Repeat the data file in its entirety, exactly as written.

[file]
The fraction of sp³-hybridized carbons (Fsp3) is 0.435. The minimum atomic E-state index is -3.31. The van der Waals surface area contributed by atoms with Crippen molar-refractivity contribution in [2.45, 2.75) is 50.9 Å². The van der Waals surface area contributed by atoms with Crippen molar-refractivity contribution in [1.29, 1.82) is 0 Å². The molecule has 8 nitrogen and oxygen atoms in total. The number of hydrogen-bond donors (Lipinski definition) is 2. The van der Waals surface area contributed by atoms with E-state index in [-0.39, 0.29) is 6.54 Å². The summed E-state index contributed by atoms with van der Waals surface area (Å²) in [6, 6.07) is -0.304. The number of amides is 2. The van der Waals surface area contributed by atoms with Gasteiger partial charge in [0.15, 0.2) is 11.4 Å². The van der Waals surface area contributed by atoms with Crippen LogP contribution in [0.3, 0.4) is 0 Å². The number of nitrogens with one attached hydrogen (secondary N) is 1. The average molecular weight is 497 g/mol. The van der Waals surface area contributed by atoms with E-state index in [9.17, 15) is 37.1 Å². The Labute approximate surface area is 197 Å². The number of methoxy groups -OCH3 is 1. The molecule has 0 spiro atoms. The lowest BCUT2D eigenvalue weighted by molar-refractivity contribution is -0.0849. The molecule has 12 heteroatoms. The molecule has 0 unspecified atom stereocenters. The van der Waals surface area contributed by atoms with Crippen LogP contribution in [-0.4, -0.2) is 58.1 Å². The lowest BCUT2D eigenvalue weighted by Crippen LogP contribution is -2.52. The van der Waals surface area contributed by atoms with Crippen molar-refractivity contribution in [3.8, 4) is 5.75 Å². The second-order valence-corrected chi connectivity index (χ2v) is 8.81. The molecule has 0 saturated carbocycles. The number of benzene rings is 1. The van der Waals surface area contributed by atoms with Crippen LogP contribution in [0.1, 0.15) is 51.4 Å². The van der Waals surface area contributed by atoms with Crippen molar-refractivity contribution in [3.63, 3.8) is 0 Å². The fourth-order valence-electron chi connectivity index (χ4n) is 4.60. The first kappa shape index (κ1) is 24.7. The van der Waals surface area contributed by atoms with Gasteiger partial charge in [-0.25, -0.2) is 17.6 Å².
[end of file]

The fraction of sp³-hybridized carbons (Fsp3) is 0.435. The minimum atomic E-state index is -3.31. The van der Waals surface area contributed by atoms with Crippen molar-refractivity contribution in [2.45, 2.75) is 50.9 Å². The van der Waals surface area contributed by atoms with Crippen molar-refractivity contribution in [1.29, 1.82) is 0 Å². The molecule has 8 nitrogen and oxygen atoms in total. The number of hydrogen-bond donors (Lipinski definition) is 2. The van der Waals surface area contributed by atoms with E-state index in [-0.39, 0.29) is 6.54 Å². The summed E-state index contributed by atoms with van der Waals surface area (Å²) in [6, 6.07) is -0.304. The number of amides is 2. The van der Waals surface area contributed by atoms with Gasteiger partial charge in [0.15, 0.2) is 11.4 Å². The van der Waals surface area contributed by atoms with Crippen LogP contribution in [0.3, 0.4) is 0 Å². The number of nitrogens with one attached hydrogen (secondary N) is 1. The average molecular weight is 497 g/mol. The van der Waals surface area contributed by atoms with E-state index in [9.17, 15) is 37.1 Å². The Labute approximate surface area is 197 Å². The number of methoxy groups -OCH3 is 1. The molecule has 0 spiro atoms. The lowest BCUT2D eigenvalue weighted by molar-refractivity contribution is -0.0849. The molecule has 12 heteroatoms. The molecule has 0 unspecified atom stereocenters. The van der Waals surface area contributed by atoms with Crippen LogP contribution in [-0.4, -0.2) is 58.1 Å². The lowest BCUT2D eigenvalue weighted by Crippen LogP contribution is -2.52. The van der Waals surface area contributed by atoms with Crippen molar-refractivity contribution in [3.8, 4) is 5.75 Å². The second-order valence-corrected chi connectivity index (χ2v) is 8.81. The molecule has 0 saturated carbocycles. The number of benzene rings is 1. The van der Waals surface area contributed by atoms with Crippen LogP contribution in [0.1, 0.15) is 51.4 Å². The van der Waals surface area contributed by atoms with Crippen molar-refractivity contribution in [3.63, 3.8) is 0 Å². The fourth-order valence-electron chi connectivity index (χ4n) is 4.60. The first kappa shape index (κ1) is 24.7. The van der Waals surface area contributed by atoms with Gasteiger partial charge in [-0.25, -0.2) is 17.6 Å².